‘We show that things can be­d­if­fer­ent’

The Daily Telegraph - Saturday - - Front Page -

It had been years since Carol’s re­la­tion­ship ended, but the threat­en­ing calls, text mes­sages and let­ters con­tin­ued to ar­rive. She would be fol­lowed to work, school, and when vis­it­ing her fam­ily. Yet her ex-part­ner had never been ar­rested for his treat­ment of her, and the con­stant worry left Carol feel­ing help­less and afraid. She gave up her job, moved sev­eral times and lost con­tact with her fam­ily and friends, but some­how he al­ways found her. And then she heard about My Sis­ter’s Place, a pi­o­neer­ing in­de­pen­dent char­ity in Mid­dles­brough, which helps 1,000 vic­tims of do­mes­tic vi­o­lence a year.

The char­ity has been crowned the na­tion’s favourite vol­un­tary/ char­ity pro­ject in this year’s National Lot­tery Awards – with a visit by the singer Jahmene Dou­glas, who was him­self brought up in a house where do­mes­tic vi­o­lence was a reg­u­lar oc­cur­rence. My Sis­ter’s Place op­er­ates what it calls a ‘‘one-stop shop’’ ap­proach of­fer­ing cri­sis in­ter­ven­tion and spe­cial­ist coun­selling ser­vices.

“We’re pretty unique in our field be­cause we will sort out things the same day,” says Becky Roger­son, the chief ex­ec­u­tive. “We look at who’s at risk, does the fam­ily need to be put in a refuge, or what se­cu­rity can we put in the house. I’m lucky — I have very proac­tive staff who have good re­la­tion­ships with other agen­cies and I think it’s im­por­tant that we demon­strate to vic­tims that things can be dif­fer­ent.”

My Sis­ter’s Place – the name was cho­sen de­lib­er­ately so women would not feel stig­ma­tised go­ing there – recog­nised that vic­tims of do­mes­tic vi­o­lence of­ten found them­selves hav­ing to re­peat their story to the po­lice, so­cial ser­vices, hous­ing ser­vices and the ben­e­fits agency, and of­ten as a re­sult re­ceived con­flict­ing and con­fus­ing ad­vice. What the char­ity, set up in 2002, did was to op­er­ate as a cen­tral agency, which could then deal with all the oth­ers.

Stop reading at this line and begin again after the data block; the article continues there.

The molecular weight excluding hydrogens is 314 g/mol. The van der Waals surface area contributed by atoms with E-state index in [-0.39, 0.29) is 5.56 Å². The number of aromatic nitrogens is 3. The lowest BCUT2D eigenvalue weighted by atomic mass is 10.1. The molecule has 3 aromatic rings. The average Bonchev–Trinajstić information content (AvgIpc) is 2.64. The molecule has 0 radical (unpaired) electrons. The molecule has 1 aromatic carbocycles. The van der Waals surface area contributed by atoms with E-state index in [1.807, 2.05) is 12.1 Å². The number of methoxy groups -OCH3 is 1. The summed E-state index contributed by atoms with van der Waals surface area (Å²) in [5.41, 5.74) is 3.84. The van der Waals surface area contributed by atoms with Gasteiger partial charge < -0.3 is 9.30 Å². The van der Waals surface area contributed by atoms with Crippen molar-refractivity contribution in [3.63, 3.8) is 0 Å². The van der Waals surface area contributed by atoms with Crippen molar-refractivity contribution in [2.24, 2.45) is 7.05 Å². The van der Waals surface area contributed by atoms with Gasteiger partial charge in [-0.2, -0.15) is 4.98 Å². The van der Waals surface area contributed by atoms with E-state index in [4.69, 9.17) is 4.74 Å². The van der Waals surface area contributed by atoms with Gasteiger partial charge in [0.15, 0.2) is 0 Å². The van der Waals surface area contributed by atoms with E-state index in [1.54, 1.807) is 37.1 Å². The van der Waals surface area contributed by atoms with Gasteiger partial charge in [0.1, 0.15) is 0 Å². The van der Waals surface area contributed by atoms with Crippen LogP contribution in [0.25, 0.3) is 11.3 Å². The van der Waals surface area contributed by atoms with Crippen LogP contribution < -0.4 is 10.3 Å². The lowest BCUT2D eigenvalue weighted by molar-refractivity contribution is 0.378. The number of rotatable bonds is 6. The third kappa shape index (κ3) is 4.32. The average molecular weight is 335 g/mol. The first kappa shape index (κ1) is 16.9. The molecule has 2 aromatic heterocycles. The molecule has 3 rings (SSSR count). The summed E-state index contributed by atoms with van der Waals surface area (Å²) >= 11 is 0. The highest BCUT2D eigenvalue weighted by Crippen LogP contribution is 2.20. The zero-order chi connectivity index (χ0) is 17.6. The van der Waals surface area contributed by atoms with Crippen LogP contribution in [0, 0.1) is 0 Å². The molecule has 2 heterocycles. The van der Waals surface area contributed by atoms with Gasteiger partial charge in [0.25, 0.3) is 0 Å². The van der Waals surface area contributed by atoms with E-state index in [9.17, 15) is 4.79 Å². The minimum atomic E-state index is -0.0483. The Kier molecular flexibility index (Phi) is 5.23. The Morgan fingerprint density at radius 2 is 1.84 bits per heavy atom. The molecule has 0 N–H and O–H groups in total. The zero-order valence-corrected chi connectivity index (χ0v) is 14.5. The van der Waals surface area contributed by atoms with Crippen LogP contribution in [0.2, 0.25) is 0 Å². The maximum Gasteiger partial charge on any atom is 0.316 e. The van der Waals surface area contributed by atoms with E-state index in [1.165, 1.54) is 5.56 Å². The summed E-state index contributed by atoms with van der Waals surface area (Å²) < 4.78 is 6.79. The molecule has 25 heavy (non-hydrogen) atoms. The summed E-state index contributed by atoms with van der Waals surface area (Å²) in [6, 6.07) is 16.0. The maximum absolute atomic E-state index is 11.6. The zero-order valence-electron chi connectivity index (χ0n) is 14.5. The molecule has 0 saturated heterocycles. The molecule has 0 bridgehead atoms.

It also recog­nised the com­plex emo­tional and hu­man costs of do­mes­tic vi­o­lence. “Some­times women are re­luc­tant to go down the crim­i­nal jus­tice route be­cause they don’t want their chil­dren to see their fa­ther’s pic­ture in the pa­per,” says Roger­son. “So we help them seek a civil in­junc­tion if nec­es­sary. And I’m not a great pro­po­nent of refuges, as women and chil­dren of­ten end up far away from lo­cal con­nec­tions. So we op­er­ate some­thing called the Sanc­tu­ary Scheme, which means we can help women stay in their own homes but feel safe – whether it’s putting a po­lice marker on the home, a panic alarm, win­dow locks, or even a safe room.

“We help prac­ti­cally and emo­tion­ally. If you speak to women they of­ten say that bro­ken bones will mend, black eyes will fade, but the emo­tional dif­fi­cul­ties are hard­est to go away.”

So the as­sis­tance My Sis­ter’s Place gave Carol was typ­i­cal. It helped her to ob­tain a re­strain­ing or­der against her for­mer part­ner – and then helped to get the or­der en­forced when he breached it. She was also pro­vided with se­cu­rity for her home,

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